Today, the Federal Trade Commission (FTC) announced that Spokeo, Inc., an information broker that markets and sells detailed consumer data profiles, will pay $800,000 to settle FTC charges that it violated the Fair Credit Reporting Act (FCRA).
In its complaint, the FTC alleged that Spokeo sold consumer profiles compiled from Internet and social networking sites, as well as offline data sources, to employment industry professionals as a tool to screen job applicants. The FTC alleged that these profiles were “consumer reports” and Spokeo operated as a “consumer reporting agency.”
The FTC alleged that Spokeo violated FCRA by failing to (1) verify who its users are and whether the consumer reports would be used for a permissible purpose, (2) ensure the accuracy of consumer reports, and (3) inform users of their duty under FCRA to notify consumers if the information in the consumer report served as the basis of the user’s adverse action against the consumer. The FTC also alleged that Spokeo’s online endorsements were deceptive under Section 5 of the FTC Act, as they were provided by Spokeo’s employees and not customers. In addition to paying an $800,000 civil penalty, Spokeo agreed to injunctive relief and compliance reporting for 20 years.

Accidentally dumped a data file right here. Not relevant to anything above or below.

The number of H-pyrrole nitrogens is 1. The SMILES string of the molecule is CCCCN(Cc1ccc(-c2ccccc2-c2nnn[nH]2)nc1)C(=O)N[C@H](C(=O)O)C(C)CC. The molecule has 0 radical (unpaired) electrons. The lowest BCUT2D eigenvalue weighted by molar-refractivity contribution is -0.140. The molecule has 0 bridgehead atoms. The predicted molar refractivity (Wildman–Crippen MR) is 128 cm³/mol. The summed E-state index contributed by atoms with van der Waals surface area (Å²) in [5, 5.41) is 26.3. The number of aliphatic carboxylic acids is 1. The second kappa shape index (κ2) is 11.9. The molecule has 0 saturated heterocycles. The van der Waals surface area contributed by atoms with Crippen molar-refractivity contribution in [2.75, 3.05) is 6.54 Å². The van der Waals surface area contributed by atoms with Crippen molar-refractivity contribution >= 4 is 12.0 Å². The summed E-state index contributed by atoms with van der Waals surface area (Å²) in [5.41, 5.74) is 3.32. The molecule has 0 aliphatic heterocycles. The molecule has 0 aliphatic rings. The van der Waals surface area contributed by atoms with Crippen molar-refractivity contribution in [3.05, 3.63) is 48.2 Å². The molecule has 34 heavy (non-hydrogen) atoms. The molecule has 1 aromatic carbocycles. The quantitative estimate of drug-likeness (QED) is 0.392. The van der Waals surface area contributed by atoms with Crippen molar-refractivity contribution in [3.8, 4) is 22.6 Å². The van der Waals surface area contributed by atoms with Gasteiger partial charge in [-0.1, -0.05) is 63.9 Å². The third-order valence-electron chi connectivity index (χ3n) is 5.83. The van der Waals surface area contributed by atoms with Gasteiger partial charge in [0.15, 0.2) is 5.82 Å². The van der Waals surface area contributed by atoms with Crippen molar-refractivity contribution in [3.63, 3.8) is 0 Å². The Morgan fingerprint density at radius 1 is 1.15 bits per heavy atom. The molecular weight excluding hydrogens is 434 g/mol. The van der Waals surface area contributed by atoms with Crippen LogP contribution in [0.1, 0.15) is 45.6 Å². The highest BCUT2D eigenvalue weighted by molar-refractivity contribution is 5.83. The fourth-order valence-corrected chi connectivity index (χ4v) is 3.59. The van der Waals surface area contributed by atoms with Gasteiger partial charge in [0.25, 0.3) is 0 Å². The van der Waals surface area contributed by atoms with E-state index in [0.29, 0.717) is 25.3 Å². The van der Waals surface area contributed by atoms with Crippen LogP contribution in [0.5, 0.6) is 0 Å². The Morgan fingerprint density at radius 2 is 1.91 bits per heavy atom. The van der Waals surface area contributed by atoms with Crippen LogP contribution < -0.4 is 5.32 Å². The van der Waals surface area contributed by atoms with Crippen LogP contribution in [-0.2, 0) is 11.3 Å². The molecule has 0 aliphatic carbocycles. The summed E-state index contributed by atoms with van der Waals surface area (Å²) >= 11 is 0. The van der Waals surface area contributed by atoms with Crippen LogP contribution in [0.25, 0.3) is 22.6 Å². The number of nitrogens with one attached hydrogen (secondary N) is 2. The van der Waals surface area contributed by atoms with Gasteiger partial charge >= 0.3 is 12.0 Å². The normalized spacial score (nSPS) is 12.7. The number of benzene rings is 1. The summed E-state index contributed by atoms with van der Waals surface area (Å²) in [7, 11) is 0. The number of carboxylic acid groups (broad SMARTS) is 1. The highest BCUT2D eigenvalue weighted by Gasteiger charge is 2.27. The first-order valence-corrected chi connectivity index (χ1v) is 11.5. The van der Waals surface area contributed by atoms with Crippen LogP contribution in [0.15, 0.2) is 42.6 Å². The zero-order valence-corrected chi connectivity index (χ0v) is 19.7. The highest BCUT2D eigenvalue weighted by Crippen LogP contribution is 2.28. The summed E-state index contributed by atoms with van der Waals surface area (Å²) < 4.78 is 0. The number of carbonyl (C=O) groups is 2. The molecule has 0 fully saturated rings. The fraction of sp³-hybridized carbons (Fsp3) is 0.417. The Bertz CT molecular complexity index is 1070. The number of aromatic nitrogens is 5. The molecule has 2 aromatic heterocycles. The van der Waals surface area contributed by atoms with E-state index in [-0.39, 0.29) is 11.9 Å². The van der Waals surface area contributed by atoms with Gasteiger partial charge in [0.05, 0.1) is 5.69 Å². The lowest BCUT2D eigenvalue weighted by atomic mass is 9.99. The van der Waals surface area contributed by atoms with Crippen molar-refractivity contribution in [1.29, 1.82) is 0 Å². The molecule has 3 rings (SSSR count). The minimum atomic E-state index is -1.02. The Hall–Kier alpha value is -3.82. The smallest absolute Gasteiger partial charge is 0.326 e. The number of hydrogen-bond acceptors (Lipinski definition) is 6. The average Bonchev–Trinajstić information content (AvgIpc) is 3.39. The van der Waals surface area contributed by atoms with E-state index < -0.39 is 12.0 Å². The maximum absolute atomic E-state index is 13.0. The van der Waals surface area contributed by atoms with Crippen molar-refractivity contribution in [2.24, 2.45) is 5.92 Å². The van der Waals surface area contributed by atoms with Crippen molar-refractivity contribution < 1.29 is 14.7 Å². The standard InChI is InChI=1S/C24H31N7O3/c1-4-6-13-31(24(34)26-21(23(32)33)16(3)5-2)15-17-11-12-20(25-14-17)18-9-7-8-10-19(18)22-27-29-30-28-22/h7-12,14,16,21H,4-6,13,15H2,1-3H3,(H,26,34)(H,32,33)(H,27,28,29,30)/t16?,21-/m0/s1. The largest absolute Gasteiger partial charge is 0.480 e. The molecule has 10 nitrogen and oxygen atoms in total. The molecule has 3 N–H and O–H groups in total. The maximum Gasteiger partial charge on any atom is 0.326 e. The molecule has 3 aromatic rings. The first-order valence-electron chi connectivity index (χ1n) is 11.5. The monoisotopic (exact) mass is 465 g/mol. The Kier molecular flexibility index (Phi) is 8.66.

As we’ve discussed, the FTC continues to closely monitor business practices that may involve FCRA. Companies should note that FCRA applies not only to credit reporting, but also to reports concerning a consumer’s character and reputation to be used as a factor in determining eligibility for employment or other permissible purposes. Although this is the first FTC case applying FCRA to the sale of Internet and social media data in the employment screening context, it likely will not be the last.
Written with assistance by Jalyce E. Mangum.